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Fashion at Calvin
January 13, 2006

Student designers will pair creativity with a social conscience for “What to Wear? A Student Fashion Show,” which commences at 8 p.m. on Saturday, January 21 at the Calvin College Fine Arts Center.

The student-directed fashion show is soliciting a wide range of entries.

“Our plan is to leave things pretty open so that students can feel free to create anything that strikes them,” says Rachael Koeson, Calvin’s coordinator of student activities and organizations. “We wanted it to be inviting to as many people as possible.”

Helping Koeson with the show is a Fashion Advisory Board (FAB) and representatives from several student organizations, including members of Calvin Students for Christian Feminism, the college’s Social Justice Coalition and Students for Compassionate Living, to name a few.

The groups are hopeful that the event will be much more than a fashion parade.

“This is part of a broader series of programming aimed at sparking discussion about clothing and fashion,” Koeson says.

She hopes the show will provoke conversation about clothing as a means of personal and artistic expression.

“Why do we wear clothes and how can be present ourselves most accurately by what we are wearing?” Koeson asks, adding, “I don’t really want to normalize fashion. I think that’s kind of what the problem is now. You go to the mall and there are, like, five different kinds of things to buy. You don’t put any thought into it. It’s what is there, and it’s what everyone else is wearing. There’s nothing wrong with that inherently, but we need to give some legitimacy to people who are being creative in the way they present themselves.”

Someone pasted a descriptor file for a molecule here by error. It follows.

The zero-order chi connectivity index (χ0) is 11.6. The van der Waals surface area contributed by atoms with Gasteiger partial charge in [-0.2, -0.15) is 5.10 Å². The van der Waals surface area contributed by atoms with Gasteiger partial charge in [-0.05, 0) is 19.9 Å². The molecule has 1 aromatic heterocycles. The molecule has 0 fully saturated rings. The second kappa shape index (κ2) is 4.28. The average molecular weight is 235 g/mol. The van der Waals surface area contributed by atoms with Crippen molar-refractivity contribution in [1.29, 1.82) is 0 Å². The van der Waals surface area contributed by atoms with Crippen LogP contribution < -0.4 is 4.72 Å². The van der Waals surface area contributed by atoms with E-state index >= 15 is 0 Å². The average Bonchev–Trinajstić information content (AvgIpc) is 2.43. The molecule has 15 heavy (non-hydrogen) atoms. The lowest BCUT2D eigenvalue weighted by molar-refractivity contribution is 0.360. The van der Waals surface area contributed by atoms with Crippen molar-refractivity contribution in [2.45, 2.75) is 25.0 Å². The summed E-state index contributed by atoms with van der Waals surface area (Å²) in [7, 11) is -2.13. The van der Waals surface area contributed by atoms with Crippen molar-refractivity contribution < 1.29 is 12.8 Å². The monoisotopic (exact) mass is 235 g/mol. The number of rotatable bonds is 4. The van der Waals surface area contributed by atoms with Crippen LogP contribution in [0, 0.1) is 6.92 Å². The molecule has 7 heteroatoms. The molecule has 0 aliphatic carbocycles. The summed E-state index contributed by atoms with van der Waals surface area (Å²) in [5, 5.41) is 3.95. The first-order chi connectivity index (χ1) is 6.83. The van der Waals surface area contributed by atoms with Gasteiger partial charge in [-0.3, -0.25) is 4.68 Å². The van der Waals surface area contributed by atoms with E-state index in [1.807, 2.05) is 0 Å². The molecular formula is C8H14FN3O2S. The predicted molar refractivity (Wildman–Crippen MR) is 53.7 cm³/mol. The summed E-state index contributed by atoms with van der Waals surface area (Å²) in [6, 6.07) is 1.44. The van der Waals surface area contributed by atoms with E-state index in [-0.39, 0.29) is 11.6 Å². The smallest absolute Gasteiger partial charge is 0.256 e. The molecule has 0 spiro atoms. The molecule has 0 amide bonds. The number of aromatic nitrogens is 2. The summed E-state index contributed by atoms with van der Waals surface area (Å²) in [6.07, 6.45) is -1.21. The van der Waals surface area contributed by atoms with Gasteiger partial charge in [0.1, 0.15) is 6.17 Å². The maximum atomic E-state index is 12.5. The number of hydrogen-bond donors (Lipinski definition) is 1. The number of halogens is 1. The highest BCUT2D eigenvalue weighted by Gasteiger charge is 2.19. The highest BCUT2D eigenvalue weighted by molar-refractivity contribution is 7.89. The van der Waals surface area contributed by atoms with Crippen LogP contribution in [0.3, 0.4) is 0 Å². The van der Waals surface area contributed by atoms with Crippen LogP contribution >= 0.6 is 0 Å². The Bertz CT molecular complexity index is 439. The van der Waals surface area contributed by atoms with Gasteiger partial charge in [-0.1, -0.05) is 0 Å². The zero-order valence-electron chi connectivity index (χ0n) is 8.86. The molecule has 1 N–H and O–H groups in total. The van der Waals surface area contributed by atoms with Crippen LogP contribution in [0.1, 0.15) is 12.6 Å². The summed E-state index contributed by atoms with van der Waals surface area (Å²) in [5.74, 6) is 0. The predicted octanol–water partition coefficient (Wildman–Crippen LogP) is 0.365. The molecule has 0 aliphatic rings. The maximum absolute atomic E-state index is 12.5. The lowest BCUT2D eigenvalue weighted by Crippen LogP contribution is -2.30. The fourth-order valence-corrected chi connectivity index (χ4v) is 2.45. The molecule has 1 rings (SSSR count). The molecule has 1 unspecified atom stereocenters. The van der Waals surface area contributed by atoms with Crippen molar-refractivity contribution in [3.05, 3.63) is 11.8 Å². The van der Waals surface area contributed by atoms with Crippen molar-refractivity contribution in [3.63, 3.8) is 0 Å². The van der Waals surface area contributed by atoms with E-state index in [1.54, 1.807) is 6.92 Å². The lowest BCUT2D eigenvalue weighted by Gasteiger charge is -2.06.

Organizers hope that What to Wear? will spark consciousness as well as creativity, perhaps even inspiring conversations on issues of social justice.

“Where do these clothes come from and what does that mean?” Koeson asks. “If I ’m going to buy a shirt at Old Navy, what does that mean? What impact does that have on the environment? What impact is it having on development in other countries? How does it affect business owners in the United States?”

Those issues are a key reason Ruth Ribeiro, the sophomore who chairs FAB, is involved in the show. Ribeiro, a studio art major, is planning a career in fashion design.

“I’m looking at working in the fashion industry but bringing in the idea of conscious consumerism," she says. "People always talk about being a good steward, and to me that means not only the way you dress but the way it was manufactured."

Ribeiro hopes to apply fair trade principles - already familiar to the worldwide coffee market - to the world of fashion. She also hopes to pioneer an awareness about “buying locally” in the fashion world - encouraging people to buy clothing from local artisans in the same way they now buy food from local farmers.

Ribeiro challenges the stereotype that fashion is a frivolous career for a Christian.

“Ever since I was little I was told that fashion wasn’t a viable profession. I want to make people aware that it is. It would always frustrate me when people would talk about redemption, but they’d only talk about it with a few professions - doctors, lawyers.

“We need a group of people to come out there and say we’re not going to complain about the way people dress. We’re going to encourage the way people dress and give them a viable resource for redeeming fashion. In the fashion industry, there’s a slow murmur of a want for that, but not as much as there should be."

~written by media relations staff writer Myrna Anderson